Sunday, October 29, 2006

The Body as Analogon for Thought

In "Can Thought Go On Without a Body?" (The Inhuman, pp. 8-23) Lyotard explores the analogy of thinking with the perceptual field. He writes:

A direct, focused vision is always surrounded by a curved area where visibility is held in reserve yet isn't absent. This disjunction is inclusive....Continuing vision preserves along with it what was seen an instant before from another angle. It anticipates what will be seen shortly. These syntheses result in identifications of objects, identifications that never are completed, syntheses that a subsequent sighting can always unsettle or undo....

In any serious discussion of analogy it's this experience that is meant, this blur, this uncertainty, this faith in the inexhaustibility of the perceivable, and not just a mode of transfer of the data onto an inscription-surface not originally its own....Real 'analogy' requires a thinking or representing machine to be in its data just as the eye is in the visual field or writing is in language (in the broad sense).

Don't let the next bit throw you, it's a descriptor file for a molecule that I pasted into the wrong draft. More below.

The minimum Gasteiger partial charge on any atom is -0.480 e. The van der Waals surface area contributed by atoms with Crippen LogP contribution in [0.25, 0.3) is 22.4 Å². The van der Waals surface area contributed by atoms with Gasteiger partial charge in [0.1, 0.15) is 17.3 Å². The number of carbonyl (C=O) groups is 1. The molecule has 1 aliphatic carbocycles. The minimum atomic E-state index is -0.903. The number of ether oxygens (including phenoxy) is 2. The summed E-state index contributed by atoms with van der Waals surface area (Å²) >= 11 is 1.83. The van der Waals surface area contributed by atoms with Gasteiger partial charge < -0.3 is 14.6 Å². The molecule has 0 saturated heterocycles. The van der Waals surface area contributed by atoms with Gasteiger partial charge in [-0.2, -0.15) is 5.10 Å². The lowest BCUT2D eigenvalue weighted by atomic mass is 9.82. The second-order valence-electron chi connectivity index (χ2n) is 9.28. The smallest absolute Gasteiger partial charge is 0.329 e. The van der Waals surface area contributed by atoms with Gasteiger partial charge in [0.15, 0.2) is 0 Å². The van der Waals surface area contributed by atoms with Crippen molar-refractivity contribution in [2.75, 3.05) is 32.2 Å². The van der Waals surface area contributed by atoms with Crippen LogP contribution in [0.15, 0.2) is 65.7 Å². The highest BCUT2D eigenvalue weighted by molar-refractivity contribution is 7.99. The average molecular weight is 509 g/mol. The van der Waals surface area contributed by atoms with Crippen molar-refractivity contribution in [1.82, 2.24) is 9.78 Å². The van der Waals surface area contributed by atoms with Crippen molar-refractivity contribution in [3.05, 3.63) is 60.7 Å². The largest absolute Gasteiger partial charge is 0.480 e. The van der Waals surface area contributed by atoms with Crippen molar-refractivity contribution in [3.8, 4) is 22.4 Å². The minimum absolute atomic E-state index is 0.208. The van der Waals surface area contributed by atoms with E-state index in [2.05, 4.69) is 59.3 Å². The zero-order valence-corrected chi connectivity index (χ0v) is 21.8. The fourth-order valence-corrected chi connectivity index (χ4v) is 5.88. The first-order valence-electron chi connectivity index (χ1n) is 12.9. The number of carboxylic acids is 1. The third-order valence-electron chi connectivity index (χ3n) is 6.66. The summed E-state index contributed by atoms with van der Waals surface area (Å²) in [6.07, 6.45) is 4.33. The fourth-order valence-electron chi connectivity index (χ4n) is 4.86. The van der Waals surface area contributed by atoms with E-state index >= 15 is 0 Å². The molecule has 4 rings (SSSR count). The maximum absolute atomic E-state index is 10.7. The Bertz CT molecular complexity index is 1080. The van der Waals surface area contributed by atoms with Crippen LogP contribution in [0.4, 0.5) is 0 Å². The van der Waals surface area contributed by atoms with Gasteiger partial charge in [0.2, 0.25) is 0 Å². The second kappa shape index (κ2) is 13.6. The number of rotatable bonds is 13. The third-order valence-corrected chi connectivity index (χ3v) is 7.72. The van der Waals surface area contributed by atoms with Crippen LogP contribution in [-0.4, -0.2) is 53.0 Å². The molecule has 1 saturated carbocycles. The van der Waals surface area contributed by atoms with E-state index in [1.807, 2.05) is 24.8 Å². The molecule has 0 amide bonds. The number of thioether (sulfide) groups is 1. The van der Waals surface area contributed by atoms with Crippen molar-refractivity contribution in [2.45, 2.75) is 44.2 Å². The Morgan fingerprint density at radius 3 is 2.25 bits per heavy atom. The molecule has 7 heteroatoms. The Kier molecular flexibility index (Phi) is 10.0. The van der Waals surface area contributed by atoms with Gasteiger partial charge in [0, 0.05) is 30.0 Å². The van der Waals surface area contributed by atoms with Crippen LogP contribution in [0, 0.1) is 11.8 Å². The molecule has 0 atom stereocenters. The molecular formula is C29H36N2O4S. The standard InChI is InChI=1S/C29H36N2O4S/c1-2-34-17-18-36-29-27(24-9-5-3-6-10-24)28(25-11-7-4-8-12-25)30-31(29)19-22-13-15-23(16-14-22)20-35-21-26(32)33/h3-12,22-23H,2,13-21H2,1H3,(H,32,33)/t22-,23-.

(p. 17)

Lyotard's concern is with the possibility of artificial intelligence, which is the only sort of solution he sees to the problem of impending solar death. The argument doesn't quite work for me because I don't believe the future of humanity will necessarily remain earthbound. Interstellar travel is far more likely to be realized than thinking without a body, for the very reasons Lyotard lays out.

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posted by Fido the Yak at 12:52 PM.


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